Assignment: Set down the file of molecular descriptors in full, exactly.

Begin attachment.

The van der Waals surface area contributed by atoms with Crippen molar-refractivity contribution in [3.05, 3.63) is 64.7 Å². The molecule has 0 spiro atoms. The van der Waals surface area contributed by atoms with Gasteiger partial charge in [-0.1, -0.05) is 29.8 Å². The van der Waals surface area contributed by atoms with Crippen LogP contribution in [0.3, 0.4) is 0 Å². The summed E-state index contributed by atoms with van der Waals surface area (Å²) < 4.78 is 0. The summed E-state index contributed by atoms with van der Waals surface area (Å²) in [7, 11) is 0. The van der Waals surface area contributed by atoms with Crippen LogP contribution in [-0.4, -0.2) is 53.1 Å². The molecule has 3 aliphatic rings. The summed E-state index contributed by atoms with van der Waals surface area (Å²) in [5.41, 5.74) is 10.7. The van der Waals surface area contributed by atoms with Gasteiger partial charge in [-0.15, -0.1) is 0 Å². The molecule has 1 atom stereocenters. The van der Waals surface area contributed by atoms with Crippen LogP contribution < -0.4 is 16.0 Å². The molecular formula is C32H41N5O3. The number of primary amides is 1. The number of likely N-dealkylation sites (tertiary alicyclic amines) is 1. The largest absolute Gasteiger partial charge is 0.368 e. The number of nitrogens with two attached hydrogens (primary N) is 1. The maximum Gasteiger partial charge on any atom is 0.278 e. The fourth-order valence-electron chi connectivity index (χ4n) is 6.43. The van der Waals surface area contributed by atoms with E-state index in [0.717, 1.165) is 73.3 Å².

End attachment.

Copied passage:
The van der Waals surface area contributed by atoms with Crippen molar-refractivity contribution in [3.05, 3.63) is 64.7 Å². The molecule has 0 spiro atoms. The van der Waals surface area contributed by atoms with Gasteiger partial charge in [-0.1, -0.05) is 29.8 Å². The van der Waals surface area contributed by atoms with Crippen LogP contribution in [0.3, 0.4) is 0 Å². The summed E-state index contributed by atoms with van der Waals surface area (Å²) < 4.78 is 0. The summed E-state index contributed by atoms with van der Waals surface area (Å²) in [7, 11) is 0. The van der Waals surface area contributed by atoms with Crippen LogP contribution in [-0.4, -0.2) is 53.1 Å². The molecule has 3 aliphatic rings. The summed E-state index contributed by atoms with van der Waals surface area (Å²) in [5.41, 5.74) is 10.7. The van der Waals surface area contributed by atoms with Gasteiger partial charge in [-0.15, -0.1) is 0 Å². The molecule has 1 atom stereocenters. The van der Waals surface area contributed by atoms with Crippen LogP contribution < -0.4 is 16.0 Å². The molecular formula is C32H41N5O3. The number of primary amides is 1. The number of likely N-dealkylation sites (tertiary alicyclic amines) is 1. The largest absolute Gasteiger partial charge is 0.368 e. The number of nitrogens with two attached hydrogens (primary N) is 1. The maximum Gasteiger partial charge on any atom is 0.278 e. The fourth-order valence-electron chi connectivity index (χ4n) is 6.43. The van der Waals surface area contributed by atoms with E-state index in [0.717, 1.165) is 73.3 Å².